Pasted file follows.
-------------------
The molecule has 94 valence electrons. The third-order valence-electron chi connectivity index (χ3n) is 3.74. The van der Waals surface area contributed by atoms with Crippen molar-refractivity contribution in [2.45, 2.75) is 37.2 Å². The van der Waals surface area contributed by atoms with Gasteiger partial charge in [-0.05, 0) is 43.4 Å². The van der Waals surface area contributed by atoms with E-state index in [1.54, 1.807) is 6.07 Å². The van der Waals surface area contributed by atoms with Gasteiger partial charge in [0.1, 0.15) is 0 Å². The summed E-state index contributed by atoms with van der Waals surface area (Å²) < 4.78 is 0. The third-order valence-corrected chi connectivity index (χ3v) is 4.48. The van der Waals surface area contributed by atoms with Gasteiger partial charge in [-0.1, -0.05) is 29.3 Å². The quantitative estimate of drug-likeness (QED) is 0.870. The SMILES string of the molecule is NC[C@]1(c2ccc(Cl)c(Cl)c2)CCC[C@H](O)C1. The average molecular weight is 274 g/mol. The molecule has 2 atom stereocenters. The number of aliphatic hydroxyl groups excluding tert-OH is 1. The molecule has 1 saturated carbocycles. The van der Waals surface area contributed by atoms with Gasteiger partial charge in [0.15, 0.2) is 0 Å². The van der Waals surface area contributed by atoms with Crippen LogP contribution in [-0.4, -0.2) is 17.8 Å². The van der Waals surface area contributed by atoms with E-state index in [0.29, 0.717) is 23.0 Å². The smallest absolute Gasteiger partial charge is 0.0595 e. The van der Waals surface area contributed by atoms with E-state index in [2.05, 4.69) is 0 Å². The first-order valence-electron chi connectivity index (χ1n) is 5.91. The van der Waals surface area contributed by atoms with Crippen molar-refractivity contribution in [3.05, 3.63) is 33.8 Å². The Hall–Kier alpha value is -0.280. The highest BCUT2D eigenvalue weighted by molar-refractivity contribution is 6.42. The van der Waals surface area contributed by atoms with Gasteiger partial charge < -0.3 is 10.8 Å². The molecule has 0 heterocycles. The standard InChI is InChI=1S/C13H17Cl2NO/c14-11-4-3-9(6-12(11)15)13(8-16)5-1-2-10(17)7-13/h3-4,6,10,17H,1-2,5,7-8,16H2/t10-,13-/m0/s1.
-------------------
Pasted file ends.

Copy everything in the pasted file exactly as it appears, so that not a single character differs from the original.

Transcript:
The molecule has 94 valence electrons. The third-order valence-electron chi connectivity index (χ3n) is 3.74. The van der Waals surface area contributed by atoms with Crippen molar-refractivity contribution in [2.45, 2.75) is 37.2 Å². The van der Waals surface area contributed by atoms with Gasteiger partial charge in [-0.05, 0) is 43.4 Å². The van der Waals surface area contributed by atoms with E-state index in [1.54, 1.807) is 6.07 Å². The van der Waals surface area contributed by atoms with Gasteiger partial charge in [0.1, 0.15) is 0 Å². The summed E-state index contributed by atoms with van der Waals surface area (Å²) < 4.78 is 0. The third-order valence-corrected chi connectivity index (χ3v) is 4.48. The van der Waals surface area contributed by atoms with Gasteiger partial charge in [-0.1, -0.05) is 29.3 Å². The quantitative estimate of drug-likeness (QED) is 0.870. The SMILES string of the molecule is NC[C@]1(c2ccc(Cl)c(Cl)c2)CCC[C@H](O)C1. The average molecular weight is 274 g/mol. The molecule has 2 atom stereocenters. The number of aliphatic hydroxyl groups excluding tert-OH is 1. The molecule has 1 saturated carbocycles. The van der Waals surface area contributed by atoms with Gasteiger partial charge in [0.15, 0.2) is 0 Å². The van der Waals surface area contributed by atoms with Crippen LogP contribution in [-0.4, -0.2) is 17.8 Å². The van der Waals surface area contributed by atoms with E-state index in [0.29, 0.717) is 23.0 Å². The smallest absolute Gasteiger partial charge is 0.0595 e. The van der Waals surface area contributed by atoms with E-state index in [2.05, 4.69) is 0 Å². The first-order valence-electron chi connectivity index (χ1n) is 5.91. The van der Waals surface area contributed by atoms with Crippen molar-refractivity contribution in [3.05, 3.63) is 33.8 Å². The Hall–Kier alpha value is -0.280. The highest BCUT2D eigenvalue weighted by molar-refractivity contribution is 6.42. The van der Waals surface area contributed by atoms with Gasteiger partial charge < -0.3 is 10.8 Å². The molecule has 0 heterocycles. The standard InChI is InChI=1S/C13H17Cl2NO/c14-11-4-3-9(6-12(11)15)13(8-16)5-1-2-10(17)7-13/h3-4,6,10,17H,1-2,5,7-8,16H2/t10-,13-/m0/s1.